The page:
to combat public corruption appears to have been
strengthened by these challenges.

The GOCR aggressively investigates allegations of official
corruption or abuse. During 2005, at least six public
security officers and 4 OIJ investigators were arrested on
suspicion of involvement with narcotics traffickers.
In addition, a judge and a prosecutor were fired along with
23 other judicial branch employees for non-drug related
offenses. U.S. law enforcement agencies consider the
public security forces and judicial officials to be full
partners in counternarcotics investigations and operations.

To the best of these U.S. agencies' knowledge, no senior
official of the GOCR engages in, encourages, or facilitates
the illicit production or distribution of such drugs, or
the laundering of proceeds from illegal drug transactions.

Agreements and Treaties.
The 1998 Maritime Counterdrug Cooperation
Agreement continues to serve as the model maritime
agreement for Central America and the Caribbean.

The United States-Costa Rican extradition treaty, in force
since 1991, has been actively used. Costa Rica ratified
the Inter-American Convention Against Corruption and signed
the UN Convention Against Corruption. Costa Rica ratified
a bilateral stolen vehicles treaty in 2002. Costa Rica is
a party to the 1988 UN Drug Convention, the 1961 Single
Convention on Narcotic Drugs, as amended by its 1972
Protocol, and the 1971 Convention on Psychotropic
Substances.

Costa Rica and the United States are also parties to
bilateral drug information and intelligence sharing
agreements dating from 1975 and 1976. Costa Rica is a
member of the Caribbean Financial Action Task Force and the
Egmont Group. It is a member of the Inter-American
Drug Abuse Control Commission of the Organization of
American States (OAS/CICAD). Costa Rica signed the UN
Convention against Transnational Organized Crime, the
Protocol to Prevent, Suppress and Punish Trafficking in
Persons, the Protocol against the Smuggling of Migrants,
and the Protocol against the Illicit Manufacturing of and
Trafficking in Firearms.

Cultivation/Production.
Marijuana cultivation is extensive but low quality and
confined to remote areas. Costa Rican authorities
conducted eradication operations independent of USG
assistance in 2005. Costa Rica does not produce other
illicit drug crops or synthetic drugs.

Drug Flow/Transit.
The year 2005 witnessed a continuation of the trend toward
frequent, smaller (50-500 kilos) shipments transiting Costa
Rica in truck compartments and passenger car compartments.
Seizures of such shipments increased in southern Costa
Rica.

The trend toward increased trafficking of narcotics by
maritime routes has also continued with 11 incidents and a
total of 3,620 kilos of cocaine seized at sea in 2005.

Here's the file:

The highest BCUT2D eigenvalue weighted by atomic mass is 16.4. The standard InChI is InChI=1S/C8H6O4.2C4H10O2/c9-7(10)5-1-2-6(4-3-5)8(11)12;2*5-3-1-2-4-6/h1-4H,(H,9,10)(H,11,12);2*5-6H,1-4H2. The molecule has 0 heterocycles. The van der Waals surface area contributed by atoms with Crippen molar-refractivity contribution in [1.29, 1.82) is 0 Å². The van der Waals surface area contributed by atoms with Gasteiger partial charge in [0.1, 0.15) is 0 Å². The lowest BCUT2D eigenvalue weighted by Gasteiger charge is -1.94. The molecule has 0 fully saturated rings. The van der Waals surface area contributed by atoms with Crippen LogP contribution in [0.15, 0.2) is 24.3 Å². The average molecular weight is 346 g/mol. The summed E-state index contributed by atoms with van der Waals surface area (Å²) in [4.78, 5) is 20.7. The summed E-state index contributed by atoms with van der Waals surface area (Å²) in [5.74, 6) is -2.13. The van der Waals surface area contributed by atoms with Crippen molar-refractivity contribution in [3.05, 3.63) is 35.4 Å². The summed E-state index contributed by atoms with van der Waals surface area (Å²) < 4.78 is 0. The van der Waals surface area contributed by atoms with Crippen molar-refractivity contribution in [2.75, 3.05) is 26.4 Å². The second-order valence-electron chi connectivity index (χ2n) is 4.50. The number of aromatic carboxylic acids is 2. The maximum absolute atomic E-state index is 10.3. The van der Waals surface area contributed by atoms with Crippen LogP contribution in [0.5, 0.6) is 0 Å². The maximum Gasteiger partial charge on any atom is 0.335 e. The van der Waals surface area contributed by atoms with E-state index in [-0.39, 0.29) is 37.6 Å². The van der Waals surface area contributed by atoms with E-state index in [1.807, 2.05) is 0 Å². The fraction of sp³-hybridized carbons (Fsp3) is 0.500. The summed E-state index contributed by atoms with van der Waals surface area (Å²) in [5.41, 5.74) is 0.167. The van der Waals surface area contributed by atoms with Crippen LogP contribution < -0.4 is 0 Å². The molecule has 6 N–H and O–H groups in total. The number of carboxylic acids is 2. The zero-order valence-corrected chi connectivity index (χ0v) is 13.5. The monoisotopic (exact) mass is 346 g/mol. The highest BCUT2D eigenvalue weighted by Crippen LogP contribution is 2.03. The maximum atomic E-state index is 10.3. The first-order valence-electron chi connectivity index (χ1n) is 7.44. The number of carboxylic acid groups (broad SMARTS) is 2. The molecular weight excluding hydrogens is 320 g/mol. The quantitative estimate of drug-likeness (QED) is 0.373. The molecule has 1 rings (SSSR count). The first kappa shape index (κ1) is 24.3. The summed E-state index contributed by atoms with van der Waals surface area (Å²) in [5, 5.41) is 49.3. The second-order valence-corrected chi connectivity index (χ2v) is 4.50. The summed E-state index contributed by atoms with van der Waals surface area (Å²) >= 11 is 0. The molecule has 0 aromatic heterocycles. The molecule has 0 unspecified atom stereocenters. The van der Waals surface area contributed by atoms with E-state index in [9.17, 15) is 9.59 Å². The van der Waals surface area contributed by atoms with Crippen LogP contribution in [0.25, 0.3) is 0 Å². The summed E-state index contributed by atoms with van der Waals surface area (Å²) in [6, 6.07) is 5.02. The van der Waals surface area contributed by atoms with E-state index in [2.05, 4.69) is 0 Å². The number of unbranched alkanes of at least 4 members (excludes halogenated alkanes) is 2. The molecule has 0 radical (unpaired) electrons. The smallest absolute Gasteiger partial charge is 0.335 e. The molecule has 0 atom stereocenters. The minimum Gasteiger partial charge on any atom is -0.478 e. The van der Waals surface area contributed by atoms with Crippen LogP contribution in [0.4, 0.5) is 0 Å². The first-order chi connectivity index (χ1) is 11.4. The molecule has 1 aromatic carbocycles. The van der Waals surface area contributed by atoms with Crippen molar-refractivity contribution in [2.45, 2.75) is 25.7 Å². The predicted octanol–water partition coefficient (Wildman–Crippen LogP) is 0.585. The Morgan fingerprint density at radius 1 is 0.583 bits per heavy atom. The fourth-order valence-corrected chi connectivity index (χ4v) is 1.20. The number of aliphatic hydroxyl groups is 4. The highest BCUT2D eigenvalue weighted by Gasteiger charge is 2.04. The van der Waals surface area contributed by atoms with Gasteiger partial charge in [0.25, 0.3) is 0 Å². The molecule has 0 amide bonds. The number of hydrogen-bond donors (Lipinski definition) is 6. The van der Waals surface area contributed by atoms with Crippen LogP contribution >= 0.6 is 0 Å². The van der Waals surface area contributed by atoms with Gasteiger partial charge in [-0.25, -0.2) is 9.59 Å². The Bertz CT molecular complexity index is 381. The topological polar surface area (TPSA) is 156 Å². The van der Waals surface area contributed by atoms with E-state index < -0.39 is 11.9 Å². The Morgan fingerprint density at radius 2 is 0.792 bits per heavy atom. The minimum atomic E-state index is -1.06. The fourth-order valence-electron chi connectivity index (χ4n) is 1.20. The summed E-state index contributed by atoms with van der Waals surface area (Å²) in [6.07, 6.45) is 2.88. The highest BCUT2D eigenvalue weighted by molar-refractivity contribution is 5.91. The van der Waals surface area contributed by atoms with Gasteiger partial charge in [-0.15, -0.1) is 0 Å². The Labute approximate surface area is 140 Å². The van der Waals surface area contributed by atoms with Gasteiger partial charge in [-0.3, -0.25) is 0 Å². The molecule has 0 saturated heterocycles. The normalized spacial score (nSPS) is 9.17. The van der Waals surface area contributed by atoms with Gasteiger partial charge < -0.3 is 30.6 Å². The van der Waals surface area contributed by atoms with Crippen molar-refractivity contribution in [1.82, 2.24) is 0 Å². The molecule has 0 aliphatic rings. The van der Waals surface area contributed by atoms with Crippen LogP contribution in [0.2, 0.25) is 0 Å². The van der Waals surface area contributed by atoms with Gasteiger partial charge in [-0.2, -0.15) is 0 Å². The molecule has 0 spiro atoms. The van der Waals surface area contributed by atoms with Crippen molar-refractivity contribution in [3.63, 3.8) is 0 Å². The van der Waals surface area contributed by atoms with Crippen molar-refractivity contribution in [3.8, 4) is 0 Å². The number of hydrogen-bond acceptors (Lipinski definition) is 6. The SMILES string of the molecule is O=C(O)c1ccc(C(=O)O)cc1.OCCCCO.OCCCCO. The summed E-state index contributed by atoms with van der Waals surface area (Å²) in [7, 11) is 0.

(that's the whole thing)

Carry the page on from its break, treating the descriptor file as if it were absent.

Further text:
Traffickers used Costa Rican-flagged fishing boats to
smuggle drugs and to provide fuel for other go-fast boats.
Domestic Programs (Demand Reduction).
Costa Ricans have become increasingly concerned over local
consumption, especially of crack cocaine.

The Prevention Unit of the Costa Rican Counternarcotics
Institute oversees drug prevention efforts and educational
programs throughout the country. In 2005, the Institute
continued demand-reduction campaigns with posters in
schools, universities, and pharmacies.

The Institute and the Ministry of Education distribute
demand-reduction materials to all school children.
The MET team often visits local schools in the wake of a
deployment. The team's canines and specialized vehicles
make effective emissaries for demand-reduction messages.

IV. U.S. Policy Initiatives and Programs

U.S. Policy Initiatives.
Specific initiatives include: continuing to implement the
bilateral Maritime Counterdrug Cooperation Agreement;
enhancing the ability of the Air Section of the Public
Security Ministry to respond to illicit drug activities by
providing equipment and technical training; improving law
enforcement capacity by providing training and equipment to
the OIJ Narcotics Section, the PCD, the Intelligence Unit
of the Costa Rica Counternarcotics Institute, the National
Police Academy, and the Customs Control Police; and
increasing public awareness by providing assistance to
Costa Rican demand-reduction programs.

Bilateral Cooperation.
Under the terms of the bilateral Maritime Agreement, the
U.S. has invested $2.3 million to enhance mutual maritime
security through the development of a professional Costa
Rican Coast Guard.

In 2005, the U.S. provided training, computer equipment,
software and other equipment to the Ministry of Public
Security, the Judicial Branch, the Costa Rican
Counternarcotics Institute's Financial Intelligence Unit,
and the inter-agency MET unit. Total U.S. investment in
Costa Rican law enforcement agencies was $414,000.00 for
2005, and resulted in the seizure of over 6.7 metric tons
of cocaine.

The Road Ahead.
The U.S. will continue to provide technical expertise,
training, and funding to professionalize Costa Rica's Coast
Guard and enhance its capabilities to conduct maritime law
enforcement operations in support of the bilateral Maritime
Counterdrug Cooperation Agreement.

The U.S. seeks to build upon the on-going successful
maritime experience by turning more attention and resources
to land interdiction strategies, including expanded
coverage of airports, seaports and border checkpoints. The
U.S. will continue to cooperate closely with the GOCR in
its efforts to professionalize its public security forces
and implement and expand controls against money laundering.
LANGDALE